Objectives and Actors are necessary elements in a management constellation.

Systemic Constellations as language

The scenic part of the process (i.e. selecting and positioning the representatives on the floor or on the table) is a continuation of the co-creative process in which clients and consultant(s) have engaged. With every step new areas of the brains are activated and linked. Sense making-takes place all the time. All participants are communicating on different levels. We can speak of a collective mind engaged in a collective thinking process, with the intention to comprehend the situation and find solutions.

The deployment of the constellation gives access to various channels of communication:

  • Visual: the structure of the relationship between the elements can be seen as a whole and observed from various perspectives.
  • Motion: in every position the representatives can feel an impulse to move (or not to move) that has a specific direction and intensity. Furthermore they can feel a reaction to the movements of other elements.
  • Emotions:  specific emotions can be triggered by the relative position, by movements or by statements of the other actors.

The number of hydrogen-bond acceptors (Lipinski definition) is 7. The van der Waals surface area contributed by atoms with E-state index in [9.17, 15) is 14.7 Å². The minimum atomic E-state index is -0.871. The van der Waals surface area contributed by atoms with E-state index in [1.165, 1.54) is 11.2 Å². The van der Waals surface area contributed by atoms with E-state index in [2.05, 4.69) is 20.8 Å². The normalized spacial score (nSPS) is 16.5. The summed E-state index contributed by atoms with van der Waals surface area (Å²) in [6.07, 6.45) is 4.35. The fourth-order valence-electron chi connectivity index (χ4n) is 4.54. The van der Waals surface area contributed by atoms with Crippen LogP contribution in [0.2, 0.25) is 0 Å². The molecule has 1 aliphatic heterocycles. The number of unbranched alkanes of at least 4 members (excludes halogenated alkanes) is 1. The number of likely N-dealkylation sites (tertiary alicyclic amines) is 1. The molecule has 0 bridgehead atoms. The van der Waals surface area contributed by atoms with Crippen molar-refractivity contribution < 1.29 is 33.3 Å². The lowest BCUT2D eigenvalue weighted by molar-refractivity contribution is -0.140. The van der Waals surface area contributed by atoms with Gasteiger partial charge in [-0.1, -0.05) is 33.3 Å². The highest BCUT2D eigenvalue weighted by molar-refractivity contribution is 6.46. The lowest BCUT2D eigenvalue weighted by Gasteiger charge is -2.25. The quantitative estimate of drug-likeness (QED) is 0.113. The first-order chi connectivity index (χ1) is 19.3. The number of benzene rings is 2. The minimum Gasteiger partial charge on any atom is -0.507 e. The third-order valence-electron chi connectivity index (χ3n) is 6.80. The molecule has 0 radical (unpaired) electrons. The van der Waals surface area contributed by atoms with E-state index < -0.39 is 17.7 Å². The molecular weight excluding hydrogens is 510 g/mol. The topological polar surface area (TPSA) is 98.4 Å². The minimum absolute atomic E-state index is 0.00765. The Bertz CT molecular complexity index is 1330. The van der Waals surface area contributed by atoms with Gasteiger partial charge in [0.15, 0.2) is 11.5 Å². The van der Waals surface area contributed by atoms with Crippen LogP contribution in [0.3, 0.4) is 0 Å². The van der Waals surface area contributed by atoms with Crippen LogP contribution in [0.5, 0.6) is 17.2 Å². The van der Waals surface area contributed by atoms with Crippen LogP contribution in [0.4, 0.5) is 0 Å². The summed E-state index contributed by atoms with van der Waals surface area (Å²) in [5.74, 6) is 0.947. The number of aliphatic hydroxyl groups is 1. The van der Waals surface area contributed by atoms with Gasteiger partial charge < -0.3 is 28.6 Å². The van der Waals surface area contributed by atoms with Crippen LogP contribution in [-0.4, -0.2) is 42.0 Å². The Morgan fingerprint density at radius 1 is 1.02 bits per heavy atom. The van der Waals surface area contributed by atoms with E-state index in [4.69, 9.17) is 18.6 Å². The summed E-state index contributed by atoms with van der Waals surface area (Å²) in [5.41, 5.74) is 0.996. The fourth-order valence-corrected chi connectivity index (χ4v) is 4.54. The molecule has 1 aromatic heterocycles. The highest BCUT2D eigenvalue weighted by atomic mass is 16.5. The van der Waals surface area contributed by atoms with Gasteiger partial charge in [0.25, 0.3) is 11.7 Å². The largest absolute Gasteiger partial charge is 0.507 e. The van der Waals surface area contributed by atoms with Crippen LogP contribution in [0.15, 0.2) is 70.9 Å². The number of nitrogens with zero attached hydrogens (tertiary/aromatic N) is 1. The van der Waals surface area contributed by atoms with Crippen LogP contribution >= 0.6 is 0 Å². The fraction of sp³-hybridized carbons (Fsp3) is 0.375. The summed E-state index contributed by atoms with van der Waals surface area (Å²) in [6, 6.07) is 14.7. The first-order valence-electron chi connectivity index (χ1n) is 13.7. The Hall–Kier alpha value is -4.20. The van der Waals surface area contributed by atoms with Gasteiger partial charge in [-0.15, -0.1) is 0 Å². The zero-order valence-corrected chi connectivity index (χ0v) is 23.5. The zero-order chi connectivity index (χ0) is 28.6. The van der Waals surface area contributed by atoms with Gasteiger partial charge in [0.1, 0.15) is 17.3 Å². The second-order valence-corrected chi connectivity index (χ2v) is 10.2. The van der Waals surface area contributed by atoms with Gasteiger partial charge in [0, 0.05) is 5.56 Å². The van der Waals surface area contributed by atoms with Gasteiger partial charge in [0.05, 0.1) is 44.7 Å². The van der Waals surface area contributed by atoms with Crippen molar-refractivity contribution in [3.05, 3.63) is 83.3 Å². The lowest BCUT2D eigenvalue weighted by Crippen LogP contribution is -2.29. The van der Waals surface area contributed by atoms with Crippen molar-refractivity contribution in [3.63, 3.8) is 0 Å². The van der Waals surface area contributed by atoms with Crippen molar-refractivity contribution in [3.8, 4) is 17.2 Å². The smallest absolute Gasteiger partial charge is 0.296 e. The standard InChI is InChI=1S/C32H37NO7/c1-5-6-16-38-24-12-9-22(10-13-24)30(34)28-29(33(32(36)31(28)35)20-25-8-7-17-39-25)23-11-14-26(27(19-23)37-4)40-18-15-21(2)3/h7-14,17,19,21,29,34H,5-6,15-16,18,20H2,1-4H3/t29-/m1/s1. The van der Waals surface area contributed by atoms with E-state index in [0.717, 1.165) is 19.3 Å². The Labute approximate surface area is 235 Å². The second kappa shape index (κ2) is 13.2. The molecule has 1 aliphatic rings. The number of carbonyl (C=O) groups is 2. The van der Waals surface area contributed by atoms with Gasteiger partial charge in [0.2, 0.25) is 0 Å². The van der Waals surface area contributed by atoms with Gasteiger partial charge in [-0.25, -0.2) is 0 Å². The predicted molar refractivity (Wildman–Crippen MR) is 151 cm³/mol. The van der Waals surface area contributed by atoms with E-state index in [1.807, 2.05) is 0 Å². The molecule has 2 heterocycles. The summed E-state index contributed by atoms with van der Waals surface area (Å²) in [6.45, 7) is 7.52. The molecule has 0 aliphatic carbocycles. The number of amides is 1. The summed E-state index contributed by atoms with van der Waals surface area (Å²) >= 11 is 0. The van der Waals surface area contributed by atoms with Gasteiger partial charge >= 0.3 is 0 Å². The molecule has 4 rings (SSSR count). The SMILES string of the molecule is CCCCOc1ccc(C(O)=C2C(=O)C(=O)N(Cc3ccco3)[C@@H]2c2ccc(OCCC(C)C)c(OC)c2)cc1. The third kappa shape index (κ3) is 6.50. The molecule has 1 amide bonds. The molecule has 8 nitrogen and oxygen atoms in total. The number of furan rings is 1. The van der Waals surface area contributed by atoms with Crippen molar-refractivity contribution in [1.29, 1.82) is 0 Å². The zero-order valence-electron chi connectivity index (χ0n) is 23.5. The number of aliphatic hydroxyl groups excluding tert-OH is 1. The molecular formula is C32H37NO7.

• Verbal: representatives express their sentences or reflections either spontaneously or asked by the consultant or other persons.
  • Body language: the mental, emotional and physiological processes are also expressed by the body of the person.

All these channels can be present also in “normal” communication, but like in theatre, the constellation uses them all together in an explicit way. In our approach, the deployment of a systemic constellation is a simulation of a situation encountered in “real life”. The simulation serves two main purposes:

  • to enact (or reproduce) and comprehend the behavioral patterns that do not produce the expected results in a specific context.
  • to test alternative moves and interactions that are likely to produce the desired results.